Hairdressing Icons: Rita Rusk
Published 23rd Jul 2014 by rachael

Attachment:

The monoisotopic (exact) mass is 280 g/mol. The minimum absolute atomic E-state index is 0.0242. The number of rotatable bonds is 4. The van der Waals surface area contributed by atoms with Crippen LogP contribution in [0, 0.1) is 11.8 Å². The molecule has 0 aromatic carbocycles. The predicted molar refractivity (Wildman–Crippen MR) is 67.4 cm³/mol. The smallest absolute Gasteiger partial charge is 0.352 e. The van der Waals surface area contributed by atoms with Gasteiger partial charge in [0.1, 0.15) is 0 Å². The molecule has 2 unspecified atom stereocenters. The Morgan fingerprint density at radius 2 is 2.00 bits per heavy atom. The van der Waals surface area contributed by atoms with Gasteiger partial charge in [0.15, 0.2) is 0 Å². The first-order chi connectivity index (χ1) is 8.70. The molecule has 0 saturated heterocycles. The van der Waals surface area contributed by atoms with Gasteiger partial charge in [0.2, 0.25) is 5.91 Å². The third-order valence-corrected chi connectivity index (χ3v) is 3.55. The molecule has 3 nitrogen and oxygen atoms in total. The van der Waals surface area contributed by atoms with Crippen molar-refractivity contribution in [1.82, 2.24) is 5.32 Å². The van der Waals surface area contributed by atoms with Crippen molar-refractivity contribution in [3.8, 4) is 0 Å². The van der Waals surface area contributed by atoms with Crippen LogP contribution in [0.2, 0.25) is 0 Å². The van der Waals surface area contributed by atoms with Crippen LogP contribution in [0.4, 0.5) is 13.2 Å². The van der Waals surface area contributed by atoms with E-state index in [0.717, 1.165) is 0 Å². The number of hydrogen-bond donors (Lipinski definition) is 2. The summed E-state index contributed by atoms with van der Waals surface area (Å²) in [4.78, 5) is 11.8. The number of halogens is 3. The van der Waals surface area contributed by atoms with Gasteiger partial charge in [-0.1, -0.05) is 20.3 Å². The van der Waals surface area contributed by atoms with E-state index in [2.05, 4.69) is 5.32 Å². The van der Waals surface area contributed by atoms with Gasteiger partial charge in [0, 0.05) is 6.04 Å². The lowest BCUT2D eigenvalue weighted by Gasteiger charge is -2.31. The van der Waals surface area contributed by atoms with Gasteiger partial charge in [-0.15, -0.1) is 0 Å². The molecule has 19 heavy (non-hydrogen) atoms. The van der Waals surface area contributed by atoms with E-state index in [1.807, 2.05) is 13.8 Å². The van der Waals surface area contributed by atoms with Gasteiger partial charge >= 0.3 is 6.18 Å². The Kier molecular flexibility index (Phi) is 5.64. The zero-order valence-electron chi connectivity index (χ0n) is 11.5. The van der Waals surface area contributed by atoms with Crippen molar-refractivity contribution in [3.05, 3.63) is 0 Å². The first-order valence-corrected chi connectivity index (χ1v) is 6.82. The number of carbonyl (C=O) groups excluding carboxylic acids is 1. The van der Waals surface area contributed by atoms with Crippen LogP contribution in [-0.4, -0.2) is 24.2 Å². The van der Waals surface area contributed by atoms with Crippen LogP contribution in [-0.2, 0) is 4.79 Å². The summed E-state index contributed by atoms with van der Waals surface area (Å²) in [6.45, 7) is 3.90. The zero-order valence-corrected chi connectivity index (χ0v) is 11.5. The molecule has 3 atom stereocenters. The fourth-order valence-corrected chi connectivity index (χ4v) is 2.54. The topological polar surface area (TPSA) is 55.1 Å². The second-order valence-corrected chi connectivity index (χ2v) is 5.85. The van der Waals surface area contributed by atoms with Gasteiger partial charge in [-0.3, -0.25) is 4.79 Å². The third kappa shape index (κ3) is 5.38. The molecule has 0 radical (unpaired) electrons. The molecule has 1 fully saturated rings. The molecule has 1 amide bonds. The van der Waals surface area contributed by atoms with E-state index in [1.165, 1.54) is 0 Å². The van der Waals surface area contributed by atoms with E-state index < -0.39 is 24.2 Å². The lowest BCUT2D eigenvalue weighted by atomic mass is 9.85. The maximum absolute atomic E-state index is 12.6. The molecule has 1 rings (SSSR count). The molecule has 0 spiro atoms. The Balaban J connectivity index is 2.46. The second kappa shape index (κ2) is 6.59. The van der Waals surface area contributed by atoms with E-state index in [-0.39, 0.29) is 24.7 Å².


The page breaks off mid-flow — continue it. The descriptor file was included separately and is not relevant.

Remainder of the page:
Rita Rusk is a true Scottish hairdressing icon, as the first Scot - and woman - to be awarded HJ's British Hairdresser of the Year, alongside husband Irvine, in 1987. Born and raised in Glasgow, Rita came from a family of hairdressers. "I got a job as a Saturday girl in a salon, and took to it straight away," Rita told HJ in 1987. "I really enjoyed everything that was associated with it - the atmosphere, the people and the work being done." Her cousin ran a salon in the city and Rita paid £100 to become a trainee there. "You had to pay for a traineeship then, and £100 was a lot of money," she explains. But the investment paid off and, 16 months later, Rita graduated as a fully trained hairdresser. She continued to work with her cousin for three years before joining another salon in the same city. She met Irvine shortly afterwards at a hairdressing event and, within six months, they were married and owners of their first salon in Hamilton, South Lanarkshire. Irvine and Rita went on to open another three salons in Glasgow, where Rita is still based. As well as running a successful business, the pair also started to present shows. "One of our earliest shows was Salon International in 1976, where we presented a look called the Butterfly. The hair was pretty outrageous and it took everyone by storm." From that, Rita and Irvine were invited to present shows and seminars throughout Europe, America and Japan. [hji-gallery-legacy] Rita never looked back, as Rusk's work was published worldwide and their name grew. They entered the British Hairdressing Awards for the first time in 1987 - and won the British Hairdresser of the Year title. But soon after, Rita and Irvine split. Irvine moved to America while Rita continued to build the business in Scotland and appear on stage around the world. In 1984, Rita developed the weaving scissor, followed by the straightening iron in 1986, both of which continue to be a success today. Recently, she has returned to her passion for invention and her latest project is The Wire, a hand-held device to create volume and curl in hair. "As soon as you have a product it's important to protect it," she said at the time. "You should register your trademark and patent as soon as you can. The minute a product hits the market it can be copied cheaply and easily. Trademarks are registered immediately, but patents take much longer to get. However, a good patent company will take the strain and help you enormously in the process. Inventing a product isn't a 'get rich quick' scheme. You have to be committed to your industry and invention. My scissors still sell globally and I sold my flat irons to a manufacturer. If you have a product with longevity you can make money, but don't expect it overnight."